A series of parliamentary question responses to TDs across the political divide have each led to the same coalition response that gardaí have not started a full investigation because they are still waiting for the DPP to decide if one can be opened. Since May 2012, 15 months after the €100m state-funded 14-year investigation published its findings, members of Fianna Fáil, the Social Democrats, Sinn Féin and Independents have asked whether any progress has been made.
However, on each occasion a near identical Government response has been issued by various cabinet members stating that further inquiries into the findings of the corruption investigation have stalled.
On May 1, 2012, Fianna Fáil leader Micheál Martin was asked for an update on what actions had been taken, but was told by then Fine Gael justice minister Alan Shatter: “I am informed by the Garda authorities that, following their examination of the report of the Moriarty Tribunal, the advice of the director of public prosecutions has been sought on the findings of that examination, with a view to determining whether or not a full garda investigation should now be commenced.”
The exact same statement was issued to Sinn Féin’s finance spokesperson Pearse Doherty when he asked for an update seven months later, on December 12, 2012, and was repeated in April 2013 and May 2014 when the same question was asked by Fianna Fáil health spokesman Billy Kelleher.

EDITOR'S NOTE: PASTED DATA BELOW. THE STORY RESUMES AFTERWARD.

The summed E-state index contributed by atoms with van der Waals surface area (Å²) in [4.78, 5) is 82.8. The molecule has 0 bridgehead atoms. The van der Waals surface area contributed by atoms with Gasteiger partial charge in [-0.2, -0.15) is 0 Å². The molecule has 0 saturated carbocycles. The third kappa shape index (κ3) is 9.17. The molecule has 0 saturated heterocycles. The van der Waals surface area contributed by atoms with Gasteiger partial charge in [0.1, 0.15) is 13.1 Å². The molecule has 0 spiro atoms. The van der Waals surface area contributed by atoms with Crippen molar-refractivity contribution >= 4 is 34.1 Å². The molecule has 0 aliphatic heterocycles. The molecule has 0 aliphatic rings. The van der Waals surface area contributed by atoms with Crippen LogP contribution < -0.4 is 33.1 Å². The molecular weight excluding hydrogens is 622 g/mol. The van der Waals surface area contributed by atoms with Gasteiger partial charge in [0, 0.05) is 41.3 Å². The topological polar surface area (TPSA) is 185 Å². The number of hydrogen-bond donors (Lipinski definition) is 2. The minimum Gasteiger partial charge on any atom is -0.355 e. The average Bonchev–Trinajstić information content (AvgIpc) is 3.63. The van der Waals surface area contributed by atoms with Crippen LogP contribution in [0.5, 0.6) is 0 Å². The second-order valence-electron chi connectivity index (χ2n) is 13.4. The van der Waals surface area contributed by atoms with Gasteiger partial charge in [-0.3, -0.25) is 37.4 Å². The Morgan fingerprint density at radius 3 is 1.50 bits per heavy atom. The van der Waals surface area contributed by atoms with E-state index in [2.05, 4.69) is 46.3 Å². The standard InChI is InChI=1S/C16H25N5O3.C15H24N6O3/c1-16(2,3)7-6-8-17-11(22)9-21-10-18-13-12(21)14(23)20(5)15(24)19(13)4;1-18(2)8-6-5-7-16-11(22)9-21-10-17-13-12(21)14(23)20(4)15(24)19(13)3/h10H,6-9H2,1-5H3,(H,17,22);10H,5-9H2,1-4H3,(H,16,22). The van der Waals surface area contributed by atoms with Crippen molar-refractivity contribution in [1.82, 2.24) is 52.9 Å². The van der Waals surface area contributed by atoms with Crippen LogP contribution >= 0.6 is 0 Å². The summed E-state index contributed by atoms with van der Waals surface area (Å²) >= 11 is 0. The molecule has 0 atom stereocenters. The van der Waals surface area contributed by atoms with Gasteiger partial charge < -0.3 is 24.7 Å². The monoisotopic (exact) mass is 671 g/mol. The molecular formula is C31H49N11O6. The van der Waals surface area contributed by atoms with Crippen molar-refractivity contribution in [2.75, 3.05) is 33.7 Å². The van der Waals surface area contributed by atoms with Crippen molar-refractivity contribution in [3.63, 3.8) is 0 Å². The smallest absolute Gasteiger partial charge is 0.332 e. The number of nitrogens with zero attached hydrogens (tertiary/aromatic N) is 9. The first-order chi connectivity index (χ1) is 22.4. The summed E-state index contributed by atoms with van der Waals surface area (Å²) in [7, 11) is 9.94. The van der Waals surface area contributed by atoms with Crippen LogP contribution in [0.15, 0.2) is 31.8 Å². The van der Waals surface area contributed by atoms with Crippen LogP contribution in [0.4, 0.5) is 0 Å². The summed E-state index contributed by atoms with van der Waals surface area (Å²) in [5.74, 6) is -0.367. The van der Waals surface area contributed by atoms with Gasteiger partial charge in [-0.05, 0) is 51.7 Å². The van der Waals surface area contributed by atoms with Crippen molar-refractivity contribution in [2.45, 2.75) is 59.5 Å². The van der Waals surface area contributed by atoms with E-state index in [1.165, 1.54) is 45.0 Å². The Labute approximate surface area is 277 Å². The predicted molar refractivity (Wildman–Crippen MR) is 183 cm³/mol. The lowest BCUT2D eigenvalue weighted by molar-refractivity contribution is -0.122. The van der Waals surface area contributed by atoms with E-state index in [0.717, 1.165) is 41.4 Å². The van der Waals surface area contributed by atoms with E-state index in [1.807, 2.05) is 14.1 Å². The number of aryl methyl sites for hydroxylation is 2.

After Mr Shatter was replaced by Frances Fitzgerald as Justice Minister, Mr Doherty asked the question a second time on June 24, 2014. He was given the same response.
When then Independent TD, now joint leader of the Social Democrats, Roisin Shortall, sought answers on the question on May 12, 2015, the wording of the statement changed slightly.
However, the Government position remained identical: “I am informed by the Garda authorities that, following the examination by An Garda Síochána of the report of the Moriarty Tribunal, the advice of the director of public prosecutions was sought with a view to determining whether or not a full Garda investigation should be commenced. As this process is ongoing it would not be appropriate for me to comment in further detail at this time,” Ms Fitzgerald said.
This new wording of the same statement was repeated when, on June 16, 2015, Mr Martin asked the same question he first asked without receiving a successful response three and a half years ago. His justice spokesperson Niall Collins repeated the query two days later.
Under the rules of the Moriarty tribunal, the statute of limitation on the findings of the report — which have been disputed, contradicted and criticised by those named in it in public statements and through the courts — will run out in March 2016. This means any information uncovered by the investigation cannot be used in potential subsequent actions by the gardaí or DPP.